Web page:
Manufacturing Bits: Oct. 29

Diamond chips; nanotubes go ballooning; nanotubes marry diodes.

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Diamond chips
The optical transistor, which transports photons, holds great promise. Photons are not only faster than electrons, but they have less crosstalk. But optical transistors are also expensive and difficult to produce.

In a possible breakthrough, the ICFO-Institute of Photonic Sciences has demonstrated a “nano-size” diamond that can act as an efficient optical switch. Researchers have also demonstrated an optical modulation of more than 80% and a time response faster than 100ns in a green-laser-driven fluorescence signal. This, in turn, was controlled using a near-infrared gating laser.

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Nanomanipulation of an artificial atom. (Source: ICFO)

A single-molecule transistor has been devised by ICFO at cryogenic temperatures. At room temperature, researchers also demonstrated that a single nitrogen–vacancy center can operate as an optical switch under non-resonant, continuous-wave illumination.

Researchers also demonstrated a novel physical mechanism. This, in turn, controls the ratio between radiative and non-radiative pathways. Based on this mechanism, the fluorescence from the nano-diamond can be modulated at high speeds. All told, the optical nanoswitch could become a key building block in the development of future integrated quantum optical circuits.

Nanotubes go ballooning
A scientific balloon was launched last month that will collect critical data on climate change on the Earth. To collect the data, the balloon consists of an on-board spectrometer, based on carbon nanotube chips devised by the National Institute of Standards and Technology (NIST). 

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Operating from a gondola platform, a balloon flew at close to 120,000 feet for over eight hours to demonstrate a solar cross-calibration approach and to acquire sample Earth and lunar radiances in an effort to improve measurements for climate change. (Source: LASP)

 

The balloon was launched from the Columbia Scientific Balloon Facility in Fort Sumner, N.M. The on-board instrument, dubbed the HyperSpectral Imager for Climate Science (HySICS), will obtain radiometric measurements of the Earth relative to the sunlight. The instrument was funded by a $4.7 million NASA Earth Science Technology Office Instrument Incubator Program contract.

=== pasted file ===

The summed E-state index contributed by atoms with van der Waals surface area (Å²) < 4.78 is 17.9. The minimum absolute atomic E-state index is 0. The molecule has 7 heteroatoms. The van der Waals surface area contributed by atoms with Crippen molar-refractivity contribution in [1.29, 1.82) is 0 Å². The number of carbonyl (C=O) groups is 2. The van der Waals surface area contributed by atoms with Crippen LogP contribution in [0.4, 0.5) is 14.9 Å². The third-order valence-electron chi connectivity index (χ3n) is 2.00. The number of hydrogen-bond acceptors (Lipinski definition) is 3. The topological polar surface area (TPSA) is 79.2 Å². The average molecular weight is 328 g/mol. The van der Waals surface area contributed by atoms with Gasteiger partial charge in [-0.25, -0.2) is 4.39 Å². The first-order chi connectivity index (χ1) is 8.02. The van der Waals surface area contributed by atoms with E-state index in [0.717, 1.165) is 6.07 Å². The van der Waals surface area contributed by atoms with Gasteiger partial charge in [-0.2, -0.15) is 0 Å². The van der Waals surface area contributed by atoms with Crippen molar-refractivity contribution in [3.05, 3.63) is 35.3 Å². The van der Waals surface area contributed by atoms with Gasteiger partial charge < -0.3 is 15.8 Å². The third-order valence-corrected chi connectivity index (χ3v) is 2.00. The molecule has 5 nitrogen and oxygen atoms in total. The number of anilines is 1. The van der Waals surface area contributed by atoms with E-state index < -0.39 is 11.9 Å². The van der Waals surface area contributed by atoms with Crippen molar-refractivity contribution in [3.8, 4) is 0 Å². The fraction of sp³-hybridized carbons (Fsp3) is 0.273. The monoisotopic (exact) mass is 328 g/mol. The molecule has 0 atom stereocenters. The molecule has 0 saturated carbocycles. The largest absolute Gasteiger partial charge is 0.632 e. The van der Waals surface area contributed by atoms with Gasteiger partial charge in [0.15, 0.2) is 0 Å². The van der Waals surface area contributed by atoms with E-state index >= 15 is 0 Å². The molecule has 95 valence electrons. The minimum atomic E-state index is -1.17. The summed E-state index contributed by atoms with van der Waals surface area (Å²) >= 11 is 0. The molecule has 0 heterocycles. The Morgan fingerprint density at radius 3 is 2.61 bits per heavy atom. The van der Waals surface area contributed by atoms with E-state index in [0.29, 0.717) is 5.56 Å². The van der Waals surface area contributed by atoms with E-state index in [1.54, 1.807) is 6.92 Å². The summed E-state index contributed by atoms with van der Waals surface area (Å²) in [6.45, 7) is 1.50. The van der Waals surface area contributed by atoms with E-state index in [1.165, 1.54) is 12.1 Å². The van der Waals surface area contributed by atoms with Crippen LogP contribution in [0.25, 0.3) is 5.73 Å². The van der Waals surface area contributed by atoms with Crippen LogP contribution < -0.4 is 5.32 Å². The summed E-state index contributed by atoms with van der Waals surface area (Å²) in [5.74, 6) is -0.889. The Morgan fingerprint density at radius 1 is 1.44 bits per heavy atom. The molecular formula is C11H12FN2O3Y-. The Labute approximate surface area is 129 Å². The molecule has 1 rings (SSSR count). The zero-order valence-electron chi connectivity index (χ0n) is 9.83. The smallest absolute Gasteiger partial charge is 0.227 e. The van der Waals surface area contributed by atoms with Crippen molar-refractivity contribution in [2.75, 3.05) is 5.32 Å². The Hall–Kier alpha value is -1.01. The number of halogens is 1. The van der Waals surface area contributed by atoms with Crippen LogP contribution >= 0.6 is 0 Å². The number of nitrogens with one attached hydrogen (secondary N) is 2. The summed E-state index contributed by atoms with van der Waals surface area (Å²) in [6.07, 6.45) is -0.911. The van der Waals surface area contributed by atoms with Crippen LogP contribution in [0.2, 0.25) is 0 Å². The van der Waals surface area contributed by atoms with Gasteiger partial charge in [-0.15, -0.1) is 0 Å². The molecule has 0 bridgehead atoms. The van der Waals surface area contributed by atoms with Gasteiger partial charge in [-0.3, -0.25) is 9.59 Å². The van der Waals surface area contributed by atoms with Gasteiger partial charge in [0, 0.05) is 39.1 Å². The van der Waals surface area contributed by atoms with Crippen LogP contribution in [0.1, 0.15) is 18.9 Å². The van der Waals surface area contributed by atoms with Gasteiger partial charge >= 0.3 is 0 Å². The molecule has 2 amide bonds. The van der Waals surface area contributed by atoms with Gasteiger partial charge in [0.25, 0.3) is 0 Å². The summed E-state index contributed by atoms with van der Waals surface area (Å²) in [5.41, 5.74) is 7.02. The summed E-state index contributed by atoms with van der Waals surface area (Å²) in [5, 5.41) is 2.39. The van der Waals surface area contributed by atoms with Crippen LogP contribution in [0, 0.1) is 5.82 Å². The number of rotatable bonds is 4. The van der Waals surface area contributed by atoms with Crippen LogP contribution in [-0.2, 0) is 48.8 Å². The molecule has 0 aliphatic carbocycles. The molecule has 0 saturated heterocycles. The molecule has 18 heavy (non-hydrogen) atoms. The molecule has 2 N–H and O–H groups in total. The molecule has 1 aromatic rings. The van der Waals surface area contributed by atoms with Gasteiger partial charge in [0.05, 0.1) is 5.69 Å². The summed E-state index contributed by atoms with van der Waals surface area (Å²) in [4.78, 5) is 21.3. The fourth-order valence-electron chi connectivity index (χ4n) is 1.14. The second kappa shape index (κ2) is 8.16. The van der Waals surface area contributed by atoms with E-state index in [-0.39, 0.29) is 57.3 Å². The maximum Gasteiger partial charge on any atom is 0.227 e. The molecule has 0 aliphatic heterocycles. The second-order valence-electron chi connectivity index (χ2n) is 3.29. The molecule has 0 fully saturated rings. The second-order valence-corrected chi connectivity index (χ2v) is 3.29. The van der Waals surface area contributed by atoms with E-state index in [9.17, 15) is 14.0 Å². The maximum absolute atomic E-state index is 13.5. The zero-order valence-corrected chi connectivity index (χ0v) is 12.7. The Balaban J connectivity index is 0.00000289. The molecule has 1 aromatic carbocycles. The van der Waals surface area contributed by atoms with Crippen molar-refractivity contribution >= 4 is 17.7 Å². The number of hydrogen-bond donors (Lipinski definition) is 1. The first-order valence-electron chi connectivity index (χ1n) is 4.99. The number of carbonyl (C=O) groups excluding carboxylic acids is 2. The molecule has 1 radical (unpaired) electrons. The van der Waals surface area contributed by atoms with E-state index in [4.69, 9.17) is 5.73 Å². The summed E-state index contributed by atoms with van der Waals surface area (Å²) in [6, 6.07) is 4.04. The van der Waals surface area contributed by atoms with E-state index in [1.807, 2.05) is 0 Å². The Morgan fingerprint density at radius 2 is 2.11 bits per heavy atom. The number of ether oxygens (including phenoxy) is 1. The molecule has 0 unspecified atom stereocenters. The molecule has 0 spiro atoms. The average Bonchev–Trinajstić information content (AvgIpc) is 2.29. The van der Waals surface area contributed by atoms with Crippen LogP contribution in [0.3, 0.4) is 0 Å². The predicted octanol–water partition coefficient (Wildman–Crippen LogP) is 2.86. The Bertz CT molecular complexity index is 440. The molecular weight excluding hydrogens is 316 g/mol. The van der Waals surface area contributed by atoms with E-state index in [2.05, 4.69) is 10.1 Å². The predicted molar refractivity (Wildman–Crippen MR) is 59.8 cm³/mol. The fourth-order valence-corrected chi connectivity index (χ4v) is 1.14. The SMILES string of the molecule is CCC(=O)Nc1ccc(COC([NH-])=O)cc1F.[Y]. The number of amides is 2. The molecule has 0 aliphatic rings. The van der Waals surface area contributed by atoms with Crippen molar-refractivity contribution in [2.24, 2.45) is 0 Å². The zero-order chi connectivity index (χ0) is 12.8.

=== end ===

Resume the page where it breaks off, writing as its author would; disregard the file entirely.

The spectrometer is designed to collect and measure infrared wavelengths of light ranging from 350nm to 2,300nm. The HySICS consists of custom chips, which are stacked. In the middle of the stack, researchers inserted aperture chips. These chips are coated with aluminum, which will block light transmission. They also have small rectangular openings to allow light into the instrument.

The spectrometer must only gather light from the target. The two outer layers of the custom devices are masking chips. The openings are etched at an angle and coated with the carbon nanotubes. The vertically aligned nanotube arrays absorb scattered or stray light. Carbon nanotubes, the darkest material on Earth, absorb nearly all light across a broad span of wavelengths, according to researchers.

“HySICS builds on LASP’s heritage of solar radiometry expertise to help us understand climate change on the Earth,” said Greg Kopp, HySICS principal investigator and research scientist, on the Laboratory for Atmospheric and Space Physics (LASP) Web site.  LASP is an institute at the University of Colorado at Boulder.

“HySICS allows us to acquire an accurate baseline of current Earth conditions so that we can monitor changes that are so relevant to society. This high altitude balloon flight was the first of two to demonstrate the instrument’s potential space capabilities needed to extend the measurements around the globe and over longer times,” he said.

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NIST-made custom chips coated with carbon nanotubes to absorb scattered light in an experimental balloon-borne spectrometer.
(Source: NIST).

Nanotubes to marry diodes
The p-n junction diode and field-effect transistor are common building blocks in today’s chips. But p-n heterojunction diodes derived from new and complex materials are challenging and difficult to make.

In a major development, Northwestern University has brought new functionality to the p-n junction diode. Researchers from the university have demonstrated a gate-tunable p-n heterojunction diode using single-walled carbon nanotubes (SWCNTs) and single-layer molybdenum disulfide as p-type and n-type semiconductors, respectively.  

The vertical stacking of these two devices forms a heterojunction. It has the electrical characteristics that can be tuned with an applied gate bias. This, in turn, can achieve a wide range of charge transport behavior. This heterojunction diode also responds to optical irradiation with an external quantum efficiency of 25% and fast photoresponse of <15μs, according to researchers.

The technology could realize high-performance chips and optoelectronic devices. “The p-n junction diode is among the most ubiquitous components of modern electronics,” said Mark Hersam, Bette and Neison Harris Chair in Teaching Excellence in the Department of Materials Science and Engineering at Northwestern’s McCormick School of Engineering and Applied Science, on the university’s Web site. “By creating this device using atomically thin materials, we not only realize the benefits of conventional diodes but also achieve the ability to electronically tune and customize the device characteristics. We anticipate that this work will enable new types of electronic functionality and could be applied to the growing number of emerging two-dimensional materials.”